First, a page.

Every once in a while, like a magic spell, a book series comes along that takes me away to a magical place and never lets me go. Harry Potter did that. So, to a lesser extent, did Percy Jackson. Uglies did a good job, too. And now, I have another trilogy (and maybe more? *crosses fingers*) that I can add to my list of must-reads: The Unseen by Johnny Worthen. Continue reading “The Unseen Trilogy”
There comes a time when you’re reading a series when you have to decide, “Is this getting better? Is this series still worth my time?”
I want to say that the Autumn Rain novels are getting better with each installment. I want to love Autumn’s character as much as I did when I first discovered the series. But either the author Rachel Ann Nunes is getting series fatigue, or I’m becoming a more savvy reader and recognize flaws in her writing that I never noticed when I first read Imprints.
I went over my reactions of the first installment of the series when I reviewed Final Call, so I won’t rehash them here. Instead, I’ll focus on what stood out to me that makes me believe either the author has writing fatigue or isn’t focusing on improving her craft. Continue reading “Line of Fire: An Autumn Rain Novel”
The other day I was looking on Facebook and noticed that the book club that I belong to, but haven’t attended in months, was hosting a discussion session on a day that I could actually attend. And that day happened to be in two days’ time. And I’d never even heard of the book that was going to be discussed. Oh, and that book was approximately 300 pages long, a translation, and a cerebral read. So like any semi-sane person, I decided to download it on my resurrected Kindle Touch and read it in approximately eight hours straight (okay, that’s a bit of an exaggeration. It was seven hours straight, with an extra hour the day before). Continue reading “The Devotion of Suspect X”
The Devil in Silver, by Victor Lavalle, is a book I found in the unlikeliest of places: the dollar store. Now, some of you may be going, “Oh Ellie, you didn’t grab a Dollar Tree book, did you? All of those are castoffs with no real value.” To which I reply, “Pooh pooh, some of these books are real gems lost to the tragedy of poor publicity and marketing.”
Now, there are some books that I find at the Dollar Tree that I absolutely love, and others are so-so. This one’s a mix of good and so-so. So…at least I only paid a dollar for this four hundred-plus page book. Continue reading “The Devil in Silver”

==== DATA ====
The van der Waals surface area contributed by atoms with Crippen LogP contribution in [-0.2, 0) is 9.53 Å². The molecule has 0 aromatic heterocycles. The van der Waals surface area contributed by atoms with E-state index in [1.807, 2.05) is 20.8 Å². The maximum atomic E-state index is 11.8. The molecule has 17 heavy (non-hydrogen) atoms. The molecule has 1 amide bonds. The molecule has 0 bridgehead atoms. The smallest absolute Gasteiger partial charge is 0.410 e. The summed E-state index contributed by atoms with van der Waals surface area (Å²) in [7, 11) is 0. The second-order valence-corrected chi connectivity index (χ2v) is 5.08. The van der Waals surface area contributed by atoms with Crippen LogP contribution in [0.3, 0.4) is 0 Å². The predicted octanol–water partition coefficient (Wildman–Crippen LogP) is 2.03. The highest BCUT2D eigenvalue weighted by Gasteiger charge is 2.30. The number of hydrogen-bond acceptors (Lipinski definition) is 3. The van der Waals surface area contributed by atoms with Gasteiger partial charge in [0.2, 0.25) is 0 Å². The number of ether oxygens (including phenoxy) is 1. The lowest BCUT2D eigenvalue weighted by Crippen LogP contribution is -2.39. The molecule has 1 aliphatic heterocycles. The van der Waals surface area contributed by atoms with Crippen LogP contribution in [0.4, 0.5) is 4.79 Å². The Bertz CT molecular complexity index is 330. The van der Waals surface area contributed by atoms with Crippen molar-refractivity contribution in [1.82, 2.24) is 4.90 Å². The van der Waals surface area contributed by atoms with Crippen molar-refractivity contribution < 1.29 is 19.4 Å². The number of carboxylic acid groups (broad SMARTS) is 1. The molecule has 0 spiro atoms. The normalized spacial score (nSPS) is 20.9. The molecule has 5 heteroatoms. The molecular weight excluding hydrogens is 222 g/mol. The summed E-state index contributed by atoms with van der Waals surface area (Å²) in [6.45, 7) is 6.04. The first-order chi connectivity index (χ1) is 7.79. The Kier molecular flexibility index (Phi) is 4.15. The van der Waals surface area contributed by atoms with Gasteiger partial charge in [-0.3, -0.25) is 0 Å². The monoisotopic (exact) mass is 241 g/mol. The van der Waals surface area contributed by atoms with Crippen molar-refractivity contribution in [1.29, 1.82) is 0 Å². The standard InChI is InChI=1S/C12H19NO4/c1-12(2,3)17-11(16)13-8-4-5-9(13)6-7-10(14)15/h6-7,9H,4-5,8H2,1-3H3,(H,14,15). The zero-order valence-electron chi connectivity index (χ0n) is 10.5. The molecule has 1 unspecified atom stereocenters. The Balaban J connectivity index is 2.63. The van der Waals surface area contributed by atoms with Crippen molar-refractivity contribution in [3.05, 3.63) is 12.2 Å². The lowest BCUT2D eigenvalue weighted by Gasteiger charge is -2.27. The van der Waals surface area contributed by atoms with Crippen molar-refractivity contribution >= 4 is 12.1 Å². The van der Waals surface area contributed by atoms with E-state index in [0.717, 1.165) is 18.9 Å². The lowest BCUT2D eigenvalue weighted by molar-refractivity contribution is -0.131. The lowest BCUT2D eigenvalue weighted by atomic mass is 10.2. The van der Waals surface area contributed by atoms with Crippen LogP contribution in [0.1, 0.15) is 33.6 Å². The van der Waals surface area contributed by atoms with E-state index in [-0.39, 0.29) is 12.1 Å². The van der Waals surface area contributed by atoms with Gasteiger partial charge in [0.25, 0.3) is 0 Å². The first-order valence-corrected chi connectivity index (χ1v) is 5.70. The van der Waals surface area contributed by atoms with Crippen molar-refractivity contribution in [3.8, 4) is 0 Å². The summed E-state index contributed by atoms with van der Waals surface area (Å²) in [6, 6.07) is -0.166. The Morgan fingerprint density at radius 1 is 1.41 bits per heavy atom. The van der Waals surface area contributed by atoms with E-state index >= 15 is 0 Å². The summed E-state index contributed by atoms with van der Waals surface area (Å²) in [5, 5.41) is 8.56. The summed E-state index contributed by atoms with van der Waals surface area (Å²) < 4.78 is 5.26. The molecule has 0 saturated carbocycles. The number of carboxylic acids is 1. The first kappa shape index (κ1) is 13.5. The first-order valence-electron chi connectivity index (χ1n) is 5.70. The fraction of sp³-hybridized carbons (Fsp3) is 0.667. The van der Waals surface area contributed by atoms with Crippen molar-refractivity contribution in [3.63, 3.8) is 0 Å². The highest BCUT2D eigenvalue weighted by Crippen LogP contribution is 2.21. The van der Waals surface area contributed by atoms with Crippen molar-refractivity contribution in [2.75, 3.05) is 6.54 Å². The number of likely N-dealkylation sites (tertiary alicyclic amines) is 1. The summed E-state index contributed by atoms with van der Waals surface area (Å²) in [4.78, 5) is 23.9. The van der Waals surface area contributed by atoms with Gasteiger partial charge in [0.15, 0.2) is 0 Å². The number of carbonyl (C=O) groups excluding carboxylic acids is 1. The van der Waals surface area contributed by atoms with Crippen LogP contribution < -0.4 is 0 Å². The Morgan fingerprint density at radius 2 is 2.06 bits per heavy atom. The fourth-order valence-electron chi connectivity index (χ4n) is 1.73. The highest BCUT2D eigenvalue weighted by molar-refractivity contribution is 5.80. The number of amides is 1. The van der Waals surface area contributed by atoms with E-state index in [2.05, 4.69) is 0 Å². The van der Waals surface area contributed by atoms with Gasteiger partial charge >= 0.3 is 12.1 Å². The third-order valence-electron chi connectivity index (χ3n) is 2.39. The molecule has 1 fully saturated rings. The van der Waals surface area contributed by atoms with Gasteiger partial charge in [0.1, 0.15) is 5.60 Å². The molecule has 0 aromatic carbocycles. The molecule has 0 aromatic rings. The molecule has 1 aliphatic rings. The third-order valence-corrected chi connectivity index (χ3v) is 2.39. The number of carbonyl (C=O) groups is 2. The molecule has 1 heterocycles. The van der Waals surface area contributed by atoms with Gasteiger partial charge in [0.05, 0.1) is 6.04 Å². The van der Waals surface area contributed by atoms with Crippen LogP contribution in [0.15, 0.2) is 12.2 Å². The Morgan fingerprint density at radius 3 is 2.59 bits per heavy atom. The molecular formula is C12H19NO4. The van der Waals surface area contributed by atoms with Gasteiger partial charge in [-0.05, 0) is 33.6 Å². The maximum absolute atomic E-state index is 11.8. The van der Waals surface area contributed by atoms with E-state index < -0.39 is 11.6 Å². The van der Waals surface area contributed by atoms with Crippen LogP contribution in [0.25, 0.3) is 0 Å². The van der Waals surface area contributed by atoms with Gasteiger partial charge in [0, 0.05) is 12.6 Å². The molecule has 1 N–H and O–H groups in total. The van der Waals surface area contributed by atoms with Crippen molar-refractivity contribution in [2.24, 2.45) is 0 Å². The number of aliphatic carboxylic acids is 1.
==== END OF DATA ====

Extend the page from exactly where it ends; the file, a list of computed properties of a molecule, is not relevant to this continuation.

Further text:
Have you ever read a book that just grabbed you and never let you go, which you were a little embarrassed to admit you read because you’re an adult and you shouldn’t enjoy it as much as you do but you don’t care because it’s the most amazing book in the history of everything?
Well, sorry to burst your bubble, but Witch and Wizard isn’t it.
Written by James Patterson and Gabrielle Charbonnet, this book is lazy. From the world building to the dialogue to the descriptions to the characters, this book is the epitome of why James Patterson’s idea of making his name a brand and letting ghostwriters do the work is a very bad idea. Continue reading “Witch and Wizard: A Cautionary Tale”
This memoir is one that I’ve been wanting to read for a long time. I remember when Elizabeth Smart was taken. I remember the news, the fliers, the little buttons and the blue ribbons (though I only saw the blue ribbons on TV). Elizabeth Smart’s kidnapping was one of the few news reports, along with reports on the 9-11 attacks, that my family recorded on VHS. We prayed for Elizabeth, we wished we could go on the search parties (with a mother with a full-time job and a father who was physically unable to go into the heat, and children too young to participate, all we could do was watch), we gulped up the news, devoured it, sat on the edge of our seats waiting, hoping, that Elizabeth would be found.
And me? I was terrified. Continue reading “Book Review: My Story by Elizabeth Smart”
Final Call, by Rachel Ann Nunes, is the third book in a series featuring imprint-reading police consultant Autumn Rain. Imprints are images and emotions left behind on objects by people who treasured them or had strong emotions while holding them. As the third book in the series, the characters were well-established, and the author was able to jump straight into the mystery with tiny little explanations and recaps here and there. This book stands on its own, though I do think that there are bits here and there where it would do the reader good to have read the other two books first. Continue reading “Final Call”